British PM May warns it would be 'catastrophic' to delay Brexit

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The PM has also faced further opposition to her deal from former Brexit secretary Dominic Raab, who used an article in the Sunday Telegraph to urge MPs to vote down Mrs May's "bad" deal and send a message to Brussels that the United Kingdom "will not be bullied".

People have to think long and hard about how they are going to vote.

Meanwhile Mrs May warned of a "catastrophic and unforgivable breach of trust" in democracy if Brexit is stopped.

Corbyn said Labour would vote against May's deal, and if she lost would start moves to trigger a general election.

This is too important for political game-playing and I urge Conservative MPs who back Brexit and others to back the deal.

Warning that there may be no consensus in the Commons around any possible outcome, the foreign secretary told Today: "If this deal is rejected, ultimately what we may end up with is not a different type of Brexit but Brexit paralysis".

The Sunday Times reported a group of senior cross-party backbench rebels are now plotting to change House of Commons rules to enable them to override government business if the deal falls.

Sir Vince said this could happen by cancelling Article 50 - which he noted would be "resented by lots of people" - or via a second referendum.

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If a confidence vote failed, he'd be under pressure to back a second Brexit referendum, risking a backlash from the many Labour supporters who voted to leave the EU.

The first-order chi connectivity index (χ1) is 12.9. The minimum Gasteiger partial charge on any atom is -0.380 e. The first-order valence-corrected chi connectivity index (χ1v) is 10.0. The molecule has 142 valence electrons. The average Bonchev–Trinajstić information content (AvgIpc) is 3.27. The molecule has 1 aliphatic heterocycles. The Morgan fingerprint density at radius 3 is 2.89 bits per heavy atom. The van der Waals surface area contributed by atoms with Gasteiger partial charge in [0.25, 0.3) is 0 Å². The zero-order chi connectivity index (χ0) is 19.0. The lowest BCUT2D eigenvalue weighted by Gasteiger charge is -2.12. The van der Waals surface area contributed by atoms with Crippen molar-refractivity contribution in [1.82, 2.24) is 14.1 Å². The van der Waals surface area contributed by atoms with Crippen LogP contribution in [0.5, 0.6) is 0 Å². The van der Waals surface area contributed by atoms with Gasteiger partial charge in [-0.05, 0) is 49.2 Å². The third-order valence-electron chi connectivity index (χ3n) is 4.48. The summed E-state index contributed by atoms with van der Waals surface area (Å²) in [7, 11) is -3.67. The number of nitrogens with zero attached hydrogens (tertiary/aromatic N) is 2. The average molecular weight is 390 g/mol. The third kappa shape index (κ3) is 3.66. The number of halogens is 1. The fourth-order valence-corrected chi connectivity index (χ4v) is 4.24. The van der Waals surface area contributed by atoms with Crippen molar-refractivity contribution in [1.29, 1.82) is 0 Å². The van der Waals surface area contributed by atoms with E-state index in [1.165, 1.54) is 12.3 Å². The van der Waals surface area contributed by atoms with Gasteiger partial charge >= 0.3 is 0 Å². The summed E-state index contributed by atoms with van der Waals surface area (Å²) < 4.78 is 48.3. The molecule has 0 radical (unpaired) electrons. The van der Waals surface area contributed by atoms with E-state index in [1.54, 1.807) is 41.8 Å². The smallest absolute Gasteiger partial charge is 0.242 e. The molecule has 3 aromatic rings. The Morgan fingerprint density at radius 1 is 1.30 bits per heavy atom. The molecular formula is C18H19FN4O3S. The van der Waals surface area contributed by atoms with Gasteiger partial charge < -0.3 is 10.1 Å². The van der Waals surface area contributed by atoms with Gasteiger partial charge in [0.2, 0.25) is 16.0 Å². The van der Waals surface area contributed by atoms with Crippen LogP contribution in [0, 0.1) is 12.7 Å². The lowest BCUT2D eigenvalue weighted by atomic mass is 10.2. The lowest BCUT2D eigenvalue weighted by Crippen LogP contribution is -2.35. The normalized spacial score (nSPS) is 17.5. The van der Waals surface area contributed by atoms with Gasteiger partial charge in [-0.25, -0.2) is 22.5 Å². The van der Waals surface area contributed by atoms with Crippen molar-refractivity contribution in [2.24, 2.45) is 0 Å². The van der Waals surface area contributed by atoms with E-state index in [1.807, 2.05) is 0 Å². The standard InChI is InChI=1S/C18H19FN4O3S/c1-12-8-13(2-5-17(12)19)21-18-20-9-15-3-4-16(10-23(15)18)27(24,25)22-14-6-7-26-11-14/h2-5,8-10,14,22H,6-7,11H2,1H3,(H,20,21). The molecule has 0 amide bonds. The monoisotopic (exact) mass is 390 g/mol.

One of her predecessors, Sir John Major, called for Article 50 to be revoked as he warned it would be "morally reprehensible" to crash out without a deal.

- It emerged that 14 military planners have been deployed to four key Whitehall departments to assist with no-deal planning, according to a Freedom of Information request by the Observer.

He said if it is defeated, Britain should continue to press the European Union for a deal that "respects the referendum but if Brussels" "intransigence persists" we must be willing to leave the European Union at the end of March on World Trade Organisation terms'.

Transport Secretary Chris Grayling insisted the Government has put forward a "sensible compromise deal" before denying troops were being sought to help with no-deal Brexit traffic plans.

Mrs May was boosted on Thursday by two Tory backbenchers - her former policy adviser George Freeman, and Trudy Harrison - indicating they will back her deal, as well as by a call from Japanese PM Shinzo Abe for the United Kingdom to avoid no-deal.

Fitzpatrick, whose London constituency strongly backed remain, said "time is running out" and a so-called "people's vote" on the deal was "code for reversing original decision".

But former Brexit Secretary Mr Davis said the amendment also allows Britain to "go back to the European Union with our best and final offer".

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